A federal judge has struck down nondiscrimination health care protections for transgender patients in the Affordable Care Act.
Judge Reed O’Connor of the U.S. District Court for the Northern District of Texas overturned the provision contained in Section 1557 of the Affordable Care Act, which prohibited insurers and providers who receive federal money from denying treatment or coverage to anyone based on sex, gender identity, or termination of pregnancy.
But O’Connor overturned the protections on the ground that they violate the religious freedom of Christian medical providers.
Under the provision, doctors and hospitals were required to provide any services deemed “medically necessary” to transgender patients, so long as those services are identical to those that they would provide to cisgender patients.
O’Connor, who last year ruled that the entire Affordable Care Act is unconstitutional, argued that the provision containing the nondiscrimination protections violates the Religious Freedom Restoration Act, reports The Hill.
“When applying RFRA’s test to a federal agency rule, a court must first determine whether the rule ‘imposes a substantial burden on the exercise of religion,'” O’Connor wrote. “…[T]he government must analyze RFRA claims on a case-by-case basis and must ‘explain how applying the statutory burden “to the person” whose sincere exercise of religion is being seriously impaired furthers the compelling governmental interest.’
“…[T]he Court stated that, even if Defendants had a compelling interest, they ‘failed to prove the Rule employs the least restrictive means.’ The Court provided examples of other less restrictive means the government could use to ensure access to transition procedures and abortions, including assisting individuals seeking such procedures by finding healthcare providers who offer those services and then assuming the cost,” O’Connor added.
The provision was initially challenged in 2016 by the Franciscan Alliance, a group of Christian providers, and five conservative states, who argued that the provision would force insurers to pay for abortions and force doctors to perform abortions or gender confirmation surgery, even if they have personal moral objections to providing those services.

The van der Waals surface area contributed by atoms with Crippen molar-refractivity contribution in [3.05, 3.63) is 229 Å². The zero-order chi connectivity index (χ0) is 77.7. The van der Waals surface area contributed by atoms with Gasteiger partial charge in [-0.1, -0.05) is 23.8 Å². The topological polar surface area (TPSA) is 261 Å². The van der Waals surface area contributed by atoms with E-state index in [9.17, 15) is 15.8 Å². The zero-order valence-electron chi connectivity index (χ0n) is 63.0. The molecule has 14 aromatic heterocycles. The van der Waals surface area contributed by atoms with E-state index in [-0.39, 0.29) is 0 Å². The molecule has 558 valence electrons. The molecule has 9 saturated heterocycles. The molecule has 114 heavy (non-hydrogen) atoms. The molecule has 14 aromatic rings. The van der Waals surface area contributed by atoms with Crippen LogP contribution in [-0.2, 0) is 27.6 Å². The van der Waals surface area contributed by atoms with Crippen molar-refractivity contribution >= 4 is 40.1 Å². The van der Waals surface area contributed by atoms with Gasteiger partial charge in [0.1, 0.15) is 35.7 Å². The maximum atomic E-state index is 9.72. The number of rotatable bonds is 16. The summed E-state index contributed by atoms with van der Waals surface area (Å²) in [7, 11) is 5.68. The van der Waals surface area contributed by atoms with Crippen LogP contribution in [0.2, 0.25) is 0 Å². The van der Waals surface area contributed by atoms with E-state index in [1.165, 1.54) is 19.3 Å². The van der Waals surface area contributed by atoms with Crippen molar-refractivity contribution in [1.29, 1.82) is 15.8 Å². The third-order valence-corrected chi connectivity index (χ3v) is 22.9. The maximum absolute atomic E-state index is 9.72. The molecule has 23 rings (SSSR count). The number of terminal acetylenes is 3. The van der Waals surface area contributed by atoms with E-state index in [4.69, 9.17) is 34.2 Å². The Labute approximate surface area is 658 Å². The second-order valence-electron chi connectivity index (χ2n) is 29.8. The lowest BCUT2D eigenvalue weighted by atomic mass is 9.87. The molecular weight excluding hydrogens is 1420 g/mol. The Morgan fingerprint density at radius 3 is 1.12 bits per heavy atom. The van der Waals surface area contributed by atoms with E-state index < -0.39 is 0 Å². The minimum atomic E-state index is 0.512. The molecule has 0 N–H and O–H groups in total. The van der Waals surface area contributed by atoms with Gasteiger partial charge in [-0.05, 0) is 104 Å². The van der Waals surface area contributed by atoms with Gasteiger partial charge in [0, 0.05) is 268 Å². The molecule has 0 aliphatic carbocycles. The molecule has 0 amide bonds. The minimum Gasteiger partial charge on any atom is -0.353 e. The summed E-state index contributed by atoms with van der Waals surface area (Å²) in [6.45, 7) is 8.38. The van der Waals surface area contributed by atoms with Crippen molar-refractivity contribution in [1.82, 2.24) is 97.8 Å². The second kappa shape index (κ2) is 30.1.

O’Connor agreed with the Franciscan Alliance, issuing a nationwide injunction to prohibit the government from enforcing the provision.
As a result, hospitals and providers were allowed to deny certain types of care without fear of being sued while they awaited O’Connor’s final ruling.
The Obama administration initially defended the nondiscrimination provision, but the Trump administration decided not to defend the constitutionality of Section 1557, arguing instead that the rule should be rewritten.
It is currently working on a fix, and has already issued a proposed rule that would define “sex discrimination” as instances where a person receives disparate treatment because of their biological sex at birth.
O’Connor’s ruling is expected to be appealed, in which case the court would head before the 5th U.S. Circuit Court of Appeals.
LGBTQ advocates and allies condemned O’Connor’s ruling.
“Our transgender family has God-given dignity and deserve respect and access to the care they need,” Rev. Jennifer Butler, the CEO of Faith in Public Life, said in a statement. “This immoral ruling denies transgender people necessary care, putting their lives at risk. My faith teaches me that every person is precious. Our laws must protect trans lives.”
The Fenway Institute, the research and policy arm of Fenway Health, a federally-qualified health care center specializing in LGBTQ-affirming care, criticized the logic used by O’Connor in issuing his decision.
“Treating transgender patients in a nondiscriminatory manner, with compassion and respect, does not violate religious freedom,” Sean Cahill, the director of health policy research at The Fenway Institute, said in a statement. “This overly broad ruling threatens the ability of transgender people to access health care and will exacerbate discrimination in America. In health care settings, it certainly violates the oath to ‘first, do no harm.'”